Assuming that there are internal points and boundary points, then the matrix can be split into , where

Using the notation to designate the matrix of the same dimension as and containing the elements where , , then (11) together with the boundary conditions (9) can be written in matrix form as where The operator “*” means that the th component of vector is multiplied to all components of th row of matrix . Equation (19) is obtained by combining (11) applied to the domain points, and (9) applied to the boundary points meanwhile.

At , (19) has the following form: To approximate , the second initial condition can be used. For this purpose, the second initial condition is discretized as Writing (21) together with (22), we have where . Together with the initial condition (8) and (19), we can get all the ; thus we can get the numerical solutions.

Since the coefficient matrix is unchanged in each temporal step, we use the LU factorization to the coefficient matrix only once and use this factorization in our algorithm.

Remark. Although (19) is valid for any value of , we will use (the famous Crank-Nicolson scheme).

3. Numerical Example

In this section, we present some numerical results to test the efficiency of the new scheme for solving time-dependent problems governed by telegraph and wave equations.

3.1. Example 1

Let , , , and ; (1) becomes the telegraph equation where , with the boundary conditions and the initial conditions

The analytical solution of the equation is

We solve this problem by using the IMQ and TPS radial basis functions. These results are obtained for and . The , , and root-mean-square (RMS) errors are obtained in Table 1 for , and .

tab1
Table 1: Numerical errors using IMQ ( ) and TPS ( ) represented at different times, where , , and .

We also give the analysis of the parameter in IMQ for the results. In Table 2, the , , and RMS errors with different at time are presented.

tab2
Table 2: Numerical errors using IMQ represented with different parameter at time , where , , and .

The space-time graph of analytical and numerical results for with , , by using IMQ (with ) as the RBF is given in Figure 1. The results obtained show the very good accuracy and efficiency of the new approximate scheme. Note that we cannot distinguish the exact solution from the estimated solution in Figure 1.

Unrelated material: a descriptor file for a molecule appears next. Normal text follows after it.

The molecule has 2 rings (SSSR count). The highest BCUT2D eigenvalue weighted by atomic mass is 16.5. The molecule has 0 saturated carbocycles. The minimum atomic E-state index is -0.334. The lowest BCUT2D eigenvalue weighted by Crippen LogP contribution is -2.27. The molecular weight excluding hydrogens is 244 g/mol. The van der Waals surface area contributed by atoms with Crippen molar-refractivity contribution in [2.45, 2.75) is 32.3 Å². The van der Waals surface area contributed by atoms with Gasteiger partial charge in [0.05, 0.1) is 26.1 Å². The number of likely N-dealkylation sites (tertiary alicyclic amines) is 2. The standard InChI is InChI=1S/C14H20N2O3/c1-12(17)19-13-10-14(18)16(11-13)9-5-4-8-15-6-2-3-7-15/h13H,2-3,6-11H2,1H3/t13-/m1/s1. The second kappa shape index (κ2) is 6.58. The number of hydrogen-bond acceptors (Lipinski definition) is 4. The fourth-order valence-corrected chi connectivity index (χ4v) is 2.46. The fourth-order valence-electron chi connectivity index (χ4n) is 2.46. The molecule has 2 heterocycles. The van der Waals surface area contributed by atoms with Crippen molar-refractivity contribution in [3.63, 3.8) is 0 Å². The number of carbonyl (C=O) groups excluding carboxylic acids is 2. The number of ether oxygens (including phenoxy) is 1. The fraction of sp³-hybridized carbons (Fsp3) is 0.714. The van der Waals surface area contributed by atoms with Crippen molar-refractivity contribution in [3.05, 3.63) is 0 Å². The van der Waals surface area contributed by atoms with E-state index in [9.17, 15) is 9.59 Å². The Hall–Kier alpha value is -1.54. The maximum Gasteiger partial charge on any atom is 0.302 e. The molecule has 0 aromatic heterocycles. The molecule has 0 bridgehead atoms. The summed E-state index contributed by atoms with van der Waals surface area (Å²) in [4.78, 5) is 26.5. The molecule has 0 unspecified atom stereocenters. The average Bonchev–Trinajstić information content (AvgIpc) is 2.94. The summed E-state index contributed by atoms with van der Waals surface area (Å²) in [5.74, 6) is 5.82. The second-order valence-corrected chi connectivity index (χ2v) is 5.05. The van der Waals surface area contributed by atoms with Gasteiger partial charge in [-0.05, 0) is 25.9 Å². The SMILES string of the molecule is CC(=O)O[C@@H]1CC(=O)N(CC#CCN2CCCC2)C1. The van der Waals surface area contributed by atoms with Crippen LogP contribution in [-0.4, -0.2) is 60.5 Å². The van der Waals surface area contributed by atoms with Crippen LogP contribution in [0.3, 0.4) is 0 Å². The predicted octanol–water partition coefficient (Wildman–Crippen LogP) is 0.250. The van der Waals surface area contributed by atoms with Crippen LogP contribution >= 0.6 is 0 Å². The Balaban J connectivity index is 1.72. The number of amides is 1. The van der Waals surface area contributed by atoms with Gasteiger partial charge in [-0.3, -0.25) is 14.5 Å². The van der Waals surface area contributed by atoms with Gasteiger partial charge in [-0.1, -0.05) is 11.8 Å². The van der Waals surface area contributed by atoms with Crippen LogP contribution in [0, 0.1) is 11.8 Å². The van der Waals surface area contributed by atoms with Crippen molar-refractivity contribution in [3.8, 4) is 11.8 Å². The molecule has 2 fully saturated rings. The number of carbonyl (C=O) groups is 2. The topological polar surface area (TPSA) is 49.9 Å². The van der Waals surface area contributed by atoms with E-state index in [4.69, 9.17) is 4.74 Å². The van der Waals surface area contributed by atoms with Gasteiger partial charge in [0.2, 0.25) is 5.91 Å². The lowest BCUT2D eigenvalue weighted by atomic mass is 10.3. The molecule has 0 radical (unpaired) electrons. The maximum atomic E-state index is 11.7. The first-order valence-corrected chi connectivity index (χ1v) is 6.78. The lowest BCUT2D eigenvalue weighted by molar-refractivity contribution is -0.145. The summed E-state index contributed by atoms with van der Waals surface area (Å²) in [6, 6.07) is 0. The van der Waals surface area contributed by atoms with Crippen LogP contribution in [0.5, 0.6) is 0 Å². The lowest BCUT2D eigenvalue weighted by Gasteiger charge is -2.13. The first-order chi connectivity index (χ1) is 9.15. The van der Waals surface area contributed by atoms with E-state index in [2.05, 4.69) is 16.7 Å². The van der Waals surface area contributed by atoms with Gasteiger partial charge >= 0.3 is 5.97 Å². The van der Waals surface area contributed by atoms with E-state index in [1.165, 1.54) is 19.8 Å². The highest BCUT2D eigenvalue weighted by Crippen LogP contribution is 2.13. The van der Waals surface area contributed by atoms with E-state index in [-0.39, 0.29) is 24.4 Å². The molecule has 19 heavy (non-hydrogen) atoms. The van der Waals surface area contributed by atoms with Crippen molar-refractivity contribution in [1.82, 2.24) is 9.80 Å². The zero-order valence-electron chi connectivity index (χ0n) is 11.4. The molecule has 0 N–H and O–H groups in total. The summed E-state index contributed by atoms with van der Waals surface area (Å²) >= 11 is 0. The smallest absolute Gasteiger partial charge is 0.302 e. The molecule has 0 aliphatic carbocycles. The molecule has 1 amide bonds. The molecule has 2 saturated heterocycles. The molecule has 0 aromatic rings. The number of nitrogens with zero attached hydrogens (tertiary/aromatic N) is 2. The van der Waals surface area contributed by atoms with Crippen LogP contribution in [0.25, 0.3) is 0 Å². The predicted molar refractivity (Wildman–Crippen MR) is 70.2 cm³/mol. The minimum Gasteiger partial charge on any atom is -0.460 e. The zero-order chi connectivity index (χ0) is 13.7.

978310.fig.001
Figure 1: Space-time graph of numerical and analytical solutions at time with , and using IMQ (with ) as the radial basis function for Example .
3.2. Example 2

In this example, , , and (1) become the wave equation where , with the boundary conditions The initial conditions are given by and the analytical solution of the equation is given as

IMQ and TPS are used as the radial basis function in the discussed scheme, and these results are obtained for and .

Table 3 presents the and and RMS errors for , and .

tab3
Table 3: Numerical errors using IMQ ( ) and TPS ( ) represented at different times, where , , and .

Similar to Example 2, in Table 4, the , , and RMS errors with different at time are presented.

tab4
Table 4: Numerical errors using IMQ represented with different parameter at time , where , , and .

The analytical and numerical results for , and with , , are given in Figure 2 by using TPS (with ) as the RBF.

978310.fig.002
Figure 2: The numerical and analytical solutions at time with , and using TPS (with ) as the radial basis function for Example .
3.3. Example 3

In this example, we consider the following wave equation: where , with the boundary conditions and the initial conditions

The analytical solution of the equation is

We also use IMQ and TPS as the radial basis functions in the discussed scheme, and these results are obtained for and . The , , and RMS errors are obtained in Table 5 for and .